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His short films are visually beautiful and mesmerizing. They are sepia toned. As mentioned, there are no credits. The short film in Gallery 8 opens with a child asleep on a river boat. Perched behind her on the rim of the boat is an exotic looking bird. The film is narrated in Japanese by the actor Ken Watanabe. The soundtrack is beautiful. There's a sense of harmony, movement and connection between people and animals. The scenes are lush and evocative. There's a scene of a baboon licking off the droplets of water from a beautiful woman's arm as they cruise on a river boat down a river.
The second film is narrated in English. There's a mantra that is recited in the second film that is hypnotising. Here it is:
Feather to fire
Fire to blood
Blood to bone
Bone to marrow
Marrow to ashes
Ashes to snow.
This film is as beautiful and surreal as the first. It features three generations of African women communing with a pride of cheetahs and another exotic cat, which has pointed feathered ears and a short tail, somewhere in the desert. Sometimes, they sit together. Sometimes, they are sitting alone.
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The last gallery features stills from the second film and other large format photographs.
There's a portrait of a young boy standing. He resembles a monk. His head is shaven. He's wearing robes. His eyes are closed. Just behind him are a set of wings, which seem to belong to him.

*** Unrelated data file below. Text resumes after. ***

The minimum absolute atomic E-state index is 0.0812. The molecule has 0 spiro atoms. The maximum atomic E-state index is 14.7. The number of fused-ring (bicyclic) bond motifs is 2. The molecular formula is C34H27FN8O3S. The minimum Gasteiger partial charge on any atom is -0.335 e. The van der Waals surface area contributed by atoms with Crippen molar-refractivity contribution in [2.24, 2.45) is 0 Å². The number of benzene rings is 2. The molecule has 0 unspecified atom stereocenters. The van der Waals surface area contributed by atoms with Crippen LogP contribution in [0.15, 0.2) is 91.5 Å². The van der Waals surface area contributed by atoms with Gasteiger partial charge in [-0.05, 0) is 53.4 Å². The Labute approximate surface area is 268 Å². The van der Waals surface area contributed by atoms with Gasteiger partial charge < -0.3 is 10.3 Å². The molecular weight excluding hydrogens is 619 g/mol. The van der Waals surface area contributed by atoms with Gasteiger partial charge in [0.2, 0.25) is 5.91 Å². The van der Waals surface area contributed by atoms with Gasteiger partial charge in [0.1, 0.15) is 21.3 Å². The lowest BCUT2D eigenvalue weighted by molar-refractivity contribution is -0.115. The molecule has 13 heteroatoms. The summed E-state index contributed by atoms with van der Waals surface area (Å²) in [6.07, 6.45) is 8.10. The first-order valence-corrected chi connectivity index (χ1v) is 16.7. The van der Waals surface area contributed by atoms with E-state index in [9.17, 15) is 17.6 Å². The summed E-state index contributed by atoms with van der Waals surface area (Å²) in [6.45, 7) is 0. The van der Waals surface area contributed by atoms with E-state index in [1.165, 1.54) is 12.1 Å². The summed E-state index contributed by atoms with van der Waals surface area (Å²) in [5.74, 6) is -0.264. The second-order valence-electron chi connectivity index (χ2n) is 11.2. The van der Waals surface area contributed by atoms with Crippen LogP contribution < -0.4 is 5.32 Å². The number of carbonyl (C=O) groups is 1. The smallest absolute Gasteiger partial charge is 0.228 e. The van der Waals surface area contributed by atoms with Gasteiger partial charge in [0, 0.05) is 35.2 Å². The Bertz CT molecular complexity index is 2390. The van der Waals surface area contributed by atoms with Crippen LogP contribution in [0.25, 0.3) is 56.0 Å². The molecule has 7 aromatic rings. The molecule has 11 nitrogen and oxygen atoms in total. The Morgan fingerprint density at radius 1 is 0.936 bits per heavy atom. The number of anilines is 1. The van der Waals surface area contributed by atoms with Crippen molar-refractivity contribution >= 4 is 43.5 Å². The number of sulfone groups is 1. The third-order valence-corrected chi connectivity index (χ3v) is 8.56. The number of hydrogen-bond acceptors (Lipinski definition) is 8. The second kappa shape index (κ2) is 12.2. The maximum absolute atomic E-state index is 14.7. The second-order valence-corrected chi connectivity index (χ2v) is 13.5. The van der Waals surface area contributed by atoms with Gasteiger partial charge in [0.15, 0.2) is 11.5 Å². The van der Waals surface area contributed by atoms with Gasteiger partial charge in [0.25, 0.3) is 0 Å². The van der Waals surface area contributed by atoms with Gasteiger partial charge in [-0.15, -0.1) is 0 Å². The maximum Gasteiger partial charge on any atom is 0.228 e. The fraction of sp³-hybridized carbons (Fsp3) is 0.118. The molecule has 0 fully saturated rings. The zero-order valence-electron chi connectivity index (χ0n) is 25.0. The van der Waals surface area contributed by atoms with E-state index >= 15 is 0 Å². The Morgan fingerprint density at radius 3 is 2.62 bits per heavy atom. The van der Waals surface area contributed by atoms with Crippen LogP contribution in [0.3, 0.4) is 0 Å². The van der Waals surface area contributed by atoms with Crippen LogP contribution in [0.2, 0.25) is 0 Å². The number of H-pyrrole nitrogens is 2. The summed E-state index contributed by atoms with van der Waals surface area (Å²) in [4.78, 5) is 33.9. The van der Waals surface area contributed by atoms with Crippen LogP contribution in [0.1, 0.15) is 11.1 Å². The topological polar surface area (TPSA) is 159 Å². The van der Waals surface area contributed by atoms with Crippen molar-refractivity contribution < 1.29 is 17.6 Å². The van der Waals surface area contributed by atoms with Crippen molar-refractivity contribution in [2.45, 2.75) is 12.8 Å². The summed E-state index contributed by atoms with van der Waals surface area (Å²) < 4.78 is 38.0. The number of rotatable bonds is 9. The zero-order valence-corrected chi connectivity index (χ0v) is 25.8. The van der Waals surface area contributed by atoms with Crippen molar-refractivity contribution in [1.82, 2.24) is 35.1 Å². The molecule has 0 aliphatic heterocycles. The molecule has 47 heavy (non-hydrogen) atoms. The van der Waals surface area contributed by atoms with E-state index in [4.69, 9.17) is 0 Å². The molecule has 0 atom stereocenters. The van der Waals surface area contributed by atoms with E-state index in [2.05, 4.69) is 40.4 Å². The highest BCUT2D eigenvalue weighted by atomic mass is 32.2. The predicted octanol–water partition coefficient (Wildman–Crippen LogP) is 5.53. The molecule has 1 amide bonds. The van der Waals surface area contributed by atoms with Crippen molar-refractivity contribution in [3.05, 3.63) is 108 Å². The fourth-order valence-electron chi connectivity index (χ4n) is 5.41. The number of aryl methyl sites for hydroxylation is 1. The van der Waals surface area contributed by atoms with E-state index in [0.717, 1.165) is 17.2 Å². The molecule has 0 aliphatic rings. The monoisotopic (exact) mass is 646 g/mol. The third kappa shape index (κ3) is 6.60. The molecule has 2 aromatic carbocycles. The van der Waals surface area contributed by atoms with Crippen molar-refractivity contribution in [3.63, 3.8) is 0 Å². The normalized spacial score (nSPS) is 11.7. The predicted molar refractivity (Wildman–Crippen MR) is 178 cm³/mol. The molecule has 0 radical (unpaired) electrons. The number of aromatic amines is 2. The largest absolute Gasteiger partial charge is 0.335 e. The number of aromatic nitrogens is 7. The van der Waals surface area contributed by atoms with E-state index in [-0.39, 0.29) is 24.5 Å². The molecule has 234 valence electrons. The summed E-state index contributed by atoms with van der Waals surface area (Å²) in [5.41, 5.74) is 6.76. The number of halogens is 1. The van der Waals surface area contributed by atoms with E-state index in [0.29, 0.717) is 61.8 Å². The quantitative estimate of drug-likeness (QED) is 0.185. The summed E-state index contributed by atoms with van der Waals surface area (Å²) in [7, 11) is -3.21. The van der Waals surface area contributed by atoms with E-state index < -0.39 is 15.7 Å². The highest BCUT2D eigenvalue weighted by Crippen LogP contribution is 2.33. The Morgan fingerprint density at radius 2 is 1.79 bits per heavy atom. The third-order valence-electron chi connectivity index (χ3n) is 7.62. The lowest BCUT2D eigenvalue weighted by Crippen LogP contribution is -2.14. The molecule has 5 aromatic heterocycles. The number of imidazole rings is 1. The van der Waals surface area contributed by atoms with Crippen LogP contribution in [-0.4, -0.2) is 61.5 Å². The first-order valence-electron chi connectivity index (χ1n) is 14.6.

There's a young man reading and touching the hand of a female baboon. The baboon's infant is clutching her right hand.
There's another portrait photograph of a very young woman dressed in white. She's wearing a white head scarf. She is holding a feather in her left hand. A bird of prey is flying just above her head. She's standing in a corridor of pillars.
There's a photograph of a young boy. His eyes are closed. He has his right ear cocked to a white seashell that lies before him. He resembles a monk.
There's another photograph of a young boy and a young man. They are asleep. Their heads are touching. The light falls on their faces.
There's a photograph of a man swimming with a whale. It's so surreal.
There's a photograph of a mother and her daughter sitting amongst two cheetahs. The mother has her face turned towards the cheetah. The cheetah has her face turned toward the camera. The little girl's eyes are closed. The other cheetah is lounging on the sand dune.
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When I left the exhibit, I wondered why his works haven't been exhibited in Canada. What a pity! Canadians would rejoice at seeing his timeless art works. In this world of global warming, globalization, terrorism, armed conflict, pandemics, his work offers a respite from it all. His images are incredibly healing and icons to another world evoking a lost paradise. The show spotlights very special people with the innate ability to commune with animals. I would love to learn more about these special people and also, the photographer and how he came to photograph these beautiful images.
I highly recommend seeing his work.